Considering that fruits and greens make up the better part of a bearded dragon’s diet, you might be asking yourself whether it would be a good idea to give dandelions to your beardie. The short answer is yes, your beardie can eat dandelions. What’s more, these plants are packed with nutrients that are immensely beneficial to bearded dragons.
In this article, we’ll discuss everything you need to know about feeding dandelions to your bearded dragon.
Why Should You Feed Dandelions to Your Bearded Dragon?
Dandelions are easy to find and can be an excellent addition to your bearded dragon’s diet. The following are reasons why you should absolutely serve them to your pet.
Dandelion Leaves are a Great Source of Calcium
Dandelion greens are some of the most calcium-rich vegetables out there. Picture this: 100 grams of these greens contain up to 187 mg of calcium. In comparison, broccoli contains only about 47 mg of calcium, while spinach bears 99 mg of the mineral per 100 grams.
Calcium, alongside vitamin D3, is arguably the most essential nutrient to bearded dragons. Without it, these reptiles become vulnerable to a host of health conditions, including metabolic bone disease.
It also does not help that all bearded dragons are predisposed to this condition.
Dandelion Greens Have a Well-Balanced Phosphorus to Calcium Ratio
When it comes to feeding beardies, the beneficial aspect of calcium in a particular food is inherently dependent on the levels of phosphorus in that food.
This is because phosphorus binds calcium, thus preventing it from getting absorbed into the body. As such, if a food contains high levels of calcium but also equal or higher levels of phosphorus, the calcium content will be of no value when consumed by your dragon.
The best sources of calcium, therefore, contain a lot more calcium than they do phosphorus. The ideal ratio is 2:1, meaning that there should be at least 2 mg of calcium for every mg of phosphorus.
Dandelion greens do more than meet the minimum requirement, as their calcium to phosphorus ratio is 3:1, meaning that 75% of its calcium content is useful to the beardie.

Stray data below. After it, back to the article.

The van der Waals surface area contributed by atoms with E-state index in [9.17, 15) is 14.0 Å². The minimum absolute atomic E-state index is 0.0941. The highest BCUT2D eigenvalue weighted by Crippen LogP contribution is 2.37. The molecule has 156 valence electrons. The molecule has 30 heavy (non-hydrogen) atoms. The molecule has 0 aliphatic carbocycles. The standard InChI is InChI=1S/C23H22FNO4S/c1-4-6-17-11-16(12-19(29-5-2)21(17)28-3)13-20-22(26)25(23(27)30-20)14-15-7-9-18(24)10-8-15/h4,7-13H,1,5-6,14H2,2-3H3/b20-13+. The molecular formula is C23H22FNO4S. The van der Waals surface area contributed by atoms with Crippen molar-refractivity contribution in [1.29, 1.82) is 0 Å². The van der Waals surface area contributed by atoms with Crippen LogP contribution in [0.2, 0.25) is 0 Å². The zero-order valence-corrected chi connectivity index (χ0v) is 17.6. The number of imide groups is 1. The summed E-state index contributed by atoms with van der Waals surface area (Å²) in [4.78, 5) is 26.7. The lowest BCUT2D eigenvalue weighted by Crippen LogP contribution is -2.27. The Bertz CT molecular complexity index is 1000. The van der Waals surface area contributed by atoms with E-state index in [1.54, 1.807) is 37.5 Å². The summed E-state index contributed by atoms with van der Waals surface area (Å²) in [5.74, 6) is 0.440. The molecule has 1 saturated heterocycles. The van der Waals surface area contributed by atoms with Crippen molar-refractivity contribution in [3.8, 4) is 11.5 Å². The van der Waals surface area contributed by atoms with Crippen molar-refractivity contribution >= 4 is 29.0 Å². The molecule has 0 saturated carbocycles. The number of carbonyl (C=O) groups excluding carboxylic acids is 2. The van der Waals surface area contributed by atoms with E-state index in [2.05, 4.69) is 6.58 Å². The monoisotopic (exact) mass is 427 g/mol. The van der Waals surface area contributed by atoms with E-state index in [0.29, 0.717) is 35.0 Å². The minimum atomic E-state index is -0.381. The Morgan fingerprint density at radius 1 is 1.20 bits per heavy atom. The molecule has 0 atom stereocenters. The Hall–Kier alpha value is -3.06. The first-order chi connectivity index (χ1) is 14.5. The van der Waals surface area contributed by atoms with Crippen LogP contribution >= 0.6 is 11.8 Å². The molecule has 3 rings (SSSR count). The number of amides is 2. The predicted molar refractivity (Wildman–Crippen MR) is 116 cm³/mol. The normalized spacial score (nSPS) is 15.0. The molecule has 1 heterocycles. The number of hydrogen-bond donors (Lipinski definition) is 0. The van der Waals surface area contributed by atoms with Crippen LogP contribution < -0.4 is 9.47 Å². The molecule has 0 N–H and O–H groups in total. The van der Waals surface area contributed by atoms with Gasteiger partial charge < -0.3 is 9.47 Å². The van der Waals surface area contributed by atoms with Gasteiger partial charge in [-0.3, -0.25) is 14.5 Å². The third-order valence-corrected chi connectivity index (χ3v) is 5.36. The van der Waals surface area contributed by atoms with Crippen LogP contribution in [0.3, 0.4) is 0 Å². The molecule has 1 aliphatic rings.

They are a Rich Source of Vitamins A & K
Dandelion greens are also rich in vitamins A and K. Vitamin A supports bone and reproductive health, while vitamin K also promotes bone health in addition to wound healing.
Nonetheless, despite the benefits of vitamin A, you need to exercise caution to avoid vitamin A toxicity. Therefore, if you have your beardie on a multivitamin, you might want to reduce the dose when feeding dandelion greens to your dragon.
The Flowers are Rich in Beta Carotene and Antioxidants
Beta carotene allows bearded dragons to absorb just the right amount of vitamin A in their bodies. As mentioned, too much of this vitamin can be toxic, and lack of it can lead to issues such as eyesight problems. Antioxidants are essential in fighting cells that can be harmful to the body.
Dandelion flowers are soft and make for a great treat. But try not to feed your reptile with too many flowers because they are quite filling and are not a complete meal in themselves.
Is the Stem Okay For Your Bearded Dragon?
Unfortunately, no. The stem contains milk sap which can lead to indigestion, especially if too much is consumed. The good news is that it isn’t toxic, and your reptile is unlikely to get seriously sick. The best thing is to avoid the stems as much as possible.
How Often Should You Feed Dandelions to Your Bearded Dragon?
It is okay to make dandelions a staple part of your pet’s diet. However, to avoid monotony, consider adding dandelions to the salad that you typically feed your dragon. Some of the common ingredients in a beardie’s salad bowl include arugula, collards, and mustard greens. Add dandelions into the mix, and your beardie will appreciate it immensely.
Some Things To Note
Dandelions are some of the best plants you can give to your bearded dragon. They are not only rich in essential elements but also can be used as a treat. And the good thing is that they are locally available. Let your reptile enjoy them but be careful with the stems.
Featured Image: Viridi Green, Unsplash